Oily herbs like thyme can be tied loosely together with string and hung in the open air. Basil‐ is difficult to store well. Basil does not like the cold, or to be wet for that matter. The best method here is an airtight container/jar loosely packed with a small damp piece of paper inside‐left out on a cool counter.
Onions stored in pantyhose will last as long as 8 months. Don’t store onions with potatoes.
Store potatoes with apples to keep them from sprouting. Potatoes ‐ (like garlic and onions) need to be stored in cool, dark and dry place, such as, a box in a dark corner of the pantry; a paper bag also works well. Check out a past post about paper bags.
Wrap the crown of a bunch of bananas with plastic wrap. They’ll keep for 3-5 days longer than usual, which is especially helpful if you eat organic bananas. Bananas also produce more ethelyne gas than any other fruit, so keep them isolated on the counter.
Unripe tomatoes should be kept stem side down, in a paper bag or single layer in a cardboard box in a cool area until they turn red in color. To ripen faster, store with fruit. The gases emitted will help ripen the tomatoes. Never refrigerate. Depending on ripeness, tomatoes can stay for up to two weeks on the counter. To hasten ripeness place in a paper bag with an apple.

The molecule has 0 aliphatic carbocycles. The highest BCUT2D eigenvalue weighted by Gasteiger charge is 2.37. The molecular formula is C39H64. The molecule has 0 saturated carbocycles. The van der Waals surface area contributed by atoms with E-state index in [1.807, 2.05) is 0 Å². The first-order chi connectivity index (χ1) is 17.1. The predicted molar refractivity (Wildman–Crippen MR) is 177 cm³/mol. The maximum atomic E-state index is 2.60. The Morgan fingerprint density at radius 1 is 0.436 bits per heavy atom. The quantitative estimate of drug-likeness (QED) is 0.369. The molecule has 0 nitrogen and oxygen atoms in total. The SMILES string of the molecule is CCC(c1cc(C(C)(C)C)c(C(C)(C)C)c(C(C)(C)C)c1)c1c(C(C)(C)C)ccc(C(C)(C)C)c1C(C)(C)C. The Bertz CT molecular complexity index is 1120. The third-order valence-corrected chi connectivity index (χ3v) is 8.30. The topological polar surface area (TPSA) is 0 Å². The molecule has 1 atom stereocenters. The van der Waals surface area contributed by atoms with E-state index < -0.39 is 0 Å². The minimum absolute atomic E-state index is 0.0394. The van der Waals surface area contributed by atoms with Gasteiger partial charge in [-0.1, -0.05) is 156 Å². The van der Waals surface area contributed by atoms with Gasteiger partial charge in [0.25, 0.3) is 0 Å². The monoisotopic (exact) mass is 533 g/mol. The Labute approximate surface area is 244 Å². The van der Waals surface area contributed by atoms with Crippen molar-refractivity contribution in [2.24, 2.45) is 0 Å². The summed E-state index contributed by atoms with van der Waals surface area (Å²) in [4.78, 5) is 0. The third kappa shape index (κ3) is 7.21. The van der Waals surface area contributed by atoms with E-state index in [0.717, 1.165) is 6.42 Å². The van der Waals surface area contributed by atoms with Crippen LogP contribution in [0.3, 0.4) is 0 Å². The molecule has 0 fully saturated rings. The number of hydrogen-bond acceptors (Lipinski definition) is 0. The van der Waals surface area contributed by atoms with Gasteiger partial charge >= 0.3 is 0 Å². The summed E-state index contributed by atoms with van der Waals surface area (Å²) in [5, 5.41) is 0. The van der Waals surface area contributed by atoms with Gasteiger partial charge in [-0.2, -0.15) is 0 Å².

Keep mushrooms in a paper bag, not a plastic bag.
When cutting fruit you can dunk slices in ginger-ale or lemon-lime soda to prevent the insides from turning brown. Just place the fruit in a bowl and add the liquid. Allow it to soak for about 15 minutes or so and then strain and pat dry. The taste of the fruit won’t change and it will stay fresher looking for much longer
‐ place avocados in a paper bag at room temp. To speed up their ripening‐ place an apple in the bag with them.
Cut the tops off of beets to keep beets firm, (be sure to keep the greens!)by leaving any top on root vegetables draws moisture from the root, making them loose flavor and firmness. Beets should be washed and kept in and open container with a wet towel on top.
Celery does best when simply placed in a cup or bowl of shallow water on the counter. –
if used within a couple days after it’s bought, fennel can be left out on the counter, upright in a cup or bowl of water (like celery).
Remove any bands, twist ties, etc. most greens must be kept in an air‐tight container with a damp cloth‐ to keep them from drying out. Kale, collards, and chard even do well in a cup of water on the counter.
‐leave leeks in an open container in a shallow cup of water on the counter (just so the very bottom of the stem has water).
Where (and how) am I going to store all of these cups of water to keep the veggies fresh?